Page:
David Almond will lead you into black dream-like places, but he will always bring you back again, reflecting on the pure magic of just being alive.
So it is with this book. Erin Law and her friends January Carr and Mouse Gullane are 'damaged' children, that is, they have lost their families and consequently they have lost part of themselves. For ever on the look out for the missing pieces and hanging on to the pieces they still have, they pass their time in a children's home where they plan their regular escapes.
This time they launch themselves off on a wildly bobbing and lurching raft which doesn't take them very far in distance but which deposits them on the sucking mud of the Black Middens which may as well be in another world. They encounter Grampa and Heaven Eyes who live a strangely ordered life in a derelict printing works on the river edge, avoiding all human contact. Heaven eyes is the strangest girl you are ever likely to meet. She has webbed fingers and speaks a confused, half-language. Who, exactly, is she? Grampa knows, but he's in no state to tell.
There's a lot of digging about in black slime in this story which surely symbolizes the children's search for the bits and pieces of their lives and what is really touching is how gently they collect and keep the pieces of Heaven Eyes's life for her to have when she is ready.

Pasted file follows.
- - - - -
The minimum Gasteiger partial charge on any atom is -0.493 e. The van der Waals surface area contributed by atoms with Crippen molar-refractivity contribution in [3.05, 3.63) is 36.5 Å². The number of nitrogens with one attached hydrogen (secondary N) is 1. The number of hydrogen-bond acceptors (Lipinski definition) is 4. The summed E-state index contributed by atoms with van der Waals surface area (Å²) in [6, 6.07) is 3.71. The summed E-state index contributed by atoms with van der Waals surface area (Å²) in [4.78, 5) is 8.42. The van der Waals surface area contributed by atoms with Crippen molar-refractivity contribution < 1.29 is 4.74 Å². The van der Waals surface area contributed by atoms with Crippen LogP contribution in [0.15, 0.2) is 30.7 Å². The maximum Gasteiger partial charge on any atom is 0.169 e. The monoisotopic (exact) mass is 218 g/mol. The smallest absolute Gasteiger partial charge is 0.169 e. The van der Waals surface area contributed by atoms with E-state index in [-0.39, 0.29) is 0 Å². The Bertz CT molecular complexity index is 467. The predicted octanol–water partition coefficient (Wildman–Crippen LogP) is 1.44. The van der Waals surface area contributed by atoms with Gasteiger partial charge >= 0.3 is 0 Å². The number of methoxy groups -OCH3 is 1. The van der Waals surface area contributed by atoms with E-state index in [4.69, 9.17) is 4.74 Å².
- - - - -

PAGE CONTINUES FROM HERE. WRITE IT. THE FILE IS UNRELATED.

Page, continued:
There's magic as well. Did Mouse find a saint in the slime? How did Grampa know there were saints in the slime? Did the saint come for Grampa? If it isn't a saint, what is it? Is it just the body of a drowned dock-side worker from many years ago? Did the children's imaginations run riot in the black night holding vigil over their dead?
This story is told by Erin herself and I was with her all the way as she roughly pushes aside the clueless social worker and conjures up her own mother for support in the worst moments. Both heart-stopping and soothing at the same time, I love the way David Almond writes.
What can I read next?
If you haven't already read them, try these:
I recommend this one by Jonathan Stroud for its strange haunting quality:
Possibly for slightly younger readers, Alan Temperley has written an excellent story where fantasy meets reality:
If you are an older reader, you could have a look at this terrifying one by Mervyn Peake:
Also, the Bookchooser has found these books with a similar profile:
- The Eclipse of the Century by Jan Mark (Score: 93%)
- Cradlefasts by William Mayne (Score: 93%)
- An Angel for May by Melvin Burgess (Score: 93%)
- Elidor by Alan Garner (Score: 96%)
- The Machine-Gunners by Robert Westall (Score: 96%)
Heaven Eyes features in these lists: